Interview With a Pre-nursing Student: Part 1
Deciding to go to nursing school (or, worse, back to nursing school) involves a lot of weighing pros and cons. I interviewed a student (we’ll call her PS) on the cusp of starting nursing school to find out the current state of nursing education and her tips and tricks for navigating the entry process—the ones you won’t find in official nursing school blurbs. I chose a nontraditional student because they are increasingly common and because having existing degrees complicates prerequisites and financial aid considerably.
Me: What is your background?
PS: I’m a nontraditional student going back with an existing degree. My degrees are in anthropology, sociology, and mass media. What I loved about being an assignment editor was having to become an expert in something overnight.
Me: What made you decide to become a nurse?
PS: I wanted a stable and flexible career that could guarantee a certain minimum pay and might have options no matter where I moved or what my family situation was. The idea of 3–4 days off per week is also tremendously attractive. I loved my career in journalism—but I couldn’t afford it. I was drowning in debt, unemployed, and pregnant (after a decade of being a student and broke). I want some security (health insurance) for me and my son. I think that was the number one factor. I also love medicine, but more than anything, I want to work with people, and I want a challenging job that doesn’t allow me to walk along in autopilot.
I wanted a job degree that I could get quickly (I was promised many things when looking into an accelerated bachelor’s program that ran 11 months and then let you stay another 18 months to earn an NP or RN-midwife). My thinking (as naive as I know it to be) was this: as an RN with some experience, I could work in a hospital. If I am injured or lose my eyesight or life just happens, there are phone/desk nurse/office jobs to transition into. If the worst happened, there are certificates in forensic nursing that can be earned in a few months (I have some legal background), and I could even work for an insurance company.
Me: Are you worried about the stories of new grads being unable to find jobs?
PS: Yes! That is a huge concern. I was lulled into thinking there were lots and lots of jobs. But I also see people in tough industries who always have jobs. I know how to network and take every opportunity I get. I am starting my first semester with an internship in a free women’s clinic. It’s idealistic, and I won’t always do it, but I try to keep in mind that the professor I try to blow off or the class I want to float through or the patient I least want to deal with may be my next job connection.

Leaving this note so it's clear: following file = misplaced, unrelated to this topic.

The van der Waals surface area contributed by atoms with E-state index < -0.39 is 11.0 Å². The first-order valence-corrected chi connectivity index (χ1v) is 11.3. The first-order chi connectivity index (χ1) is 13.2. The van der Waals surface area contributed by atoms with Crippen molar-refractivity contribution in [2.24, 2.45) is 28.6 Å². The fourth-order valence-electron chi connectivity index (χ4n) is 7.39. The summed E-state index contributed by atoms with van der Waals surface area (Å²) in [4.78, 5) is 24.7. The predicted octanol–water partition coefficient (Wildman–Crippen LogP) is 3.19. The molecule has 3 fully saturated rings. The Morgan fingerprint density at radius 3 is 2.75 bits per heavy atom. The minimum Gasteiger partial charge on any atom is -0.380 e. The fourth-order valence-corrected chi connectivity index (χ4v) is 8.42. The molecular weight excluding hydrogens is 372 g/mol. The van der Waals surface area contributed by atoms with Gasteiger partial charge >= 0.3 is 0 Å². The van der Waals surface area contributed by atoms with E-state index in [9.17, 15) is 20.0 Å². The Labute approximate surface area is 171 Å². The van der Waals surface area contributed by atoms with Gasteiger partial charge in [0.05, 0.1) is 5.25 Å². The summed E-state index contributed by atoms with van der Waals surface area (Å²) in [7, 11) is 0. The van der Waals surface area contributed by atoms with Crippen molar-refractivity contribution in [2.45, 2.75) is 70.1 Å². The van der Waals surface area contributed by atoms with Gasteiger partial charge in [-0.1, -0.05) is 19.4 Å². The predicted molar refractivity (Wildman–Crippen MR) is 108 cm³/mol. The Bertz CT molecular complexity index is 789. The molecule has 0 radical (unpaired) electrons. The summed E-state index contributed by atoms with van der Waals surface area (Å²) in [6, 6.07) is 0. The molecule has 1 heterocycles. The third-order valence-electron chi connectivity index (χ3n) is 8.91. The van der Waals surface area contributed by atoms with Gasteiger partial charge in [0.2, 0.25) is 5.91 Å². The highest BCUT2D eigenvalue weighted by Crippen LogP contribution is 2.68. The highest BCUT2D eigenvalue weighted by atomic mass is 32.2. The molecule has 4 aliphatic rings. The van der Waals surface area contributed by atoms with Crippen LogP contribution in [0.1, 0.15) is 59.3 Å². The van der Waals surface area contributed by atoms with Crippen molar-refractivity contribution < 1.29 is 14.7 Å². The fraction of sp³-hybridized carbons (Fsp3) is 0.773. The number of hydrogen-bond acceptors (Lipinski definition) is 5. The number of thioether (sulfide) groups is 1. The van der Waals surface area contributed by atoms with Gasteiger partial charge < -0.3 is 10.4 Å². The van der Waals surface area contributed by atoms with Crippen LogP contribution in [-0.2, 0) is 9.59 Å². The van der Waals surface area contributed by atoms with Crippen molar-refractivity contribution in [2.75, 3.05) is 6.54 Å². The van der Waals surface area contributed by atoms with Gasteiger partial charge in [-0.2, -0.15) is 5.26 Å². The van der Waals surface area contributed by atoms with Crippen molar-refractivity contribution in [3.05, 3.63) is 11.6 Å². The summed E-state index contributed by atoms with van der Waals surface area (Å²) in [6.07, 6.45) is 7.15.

Me: What are some unanticipated roadblocks you would caution would-be nursing students about—things you didn’t know to worry about beforehand?
PS: Everything in this process feels like a catch–22. I am just dealing with the automated service my school uses to clear background checks for clinical readiness now. The requirements for vaccinations/titers are actually impossible to meet. It cannot be done (the paperwork they ask for just does not exist).
The hardest part has been the layout of funds. I have learned that every promise will be broken. Even when you think you’ve planned for everything, you hit new financial walls. I am doing a background check now which was supposed to run $100. But there are additional fees for every state (let alone country) you have had residence in. It’s that type of surprise every day. I talk to people at schools and get amounts that things will run, but there are always things (large things) they don’t mention.
I got my acceptance letter to my first school 2 months before I expected to. That is great, but they wanted a large deposit (I had to get accepted and then file an appeal with my grant committee to get my accepted school approved), and they gave me less than 10 days to accept with a tuition deposit.
— Part 2 will appear later this week, so check back! —
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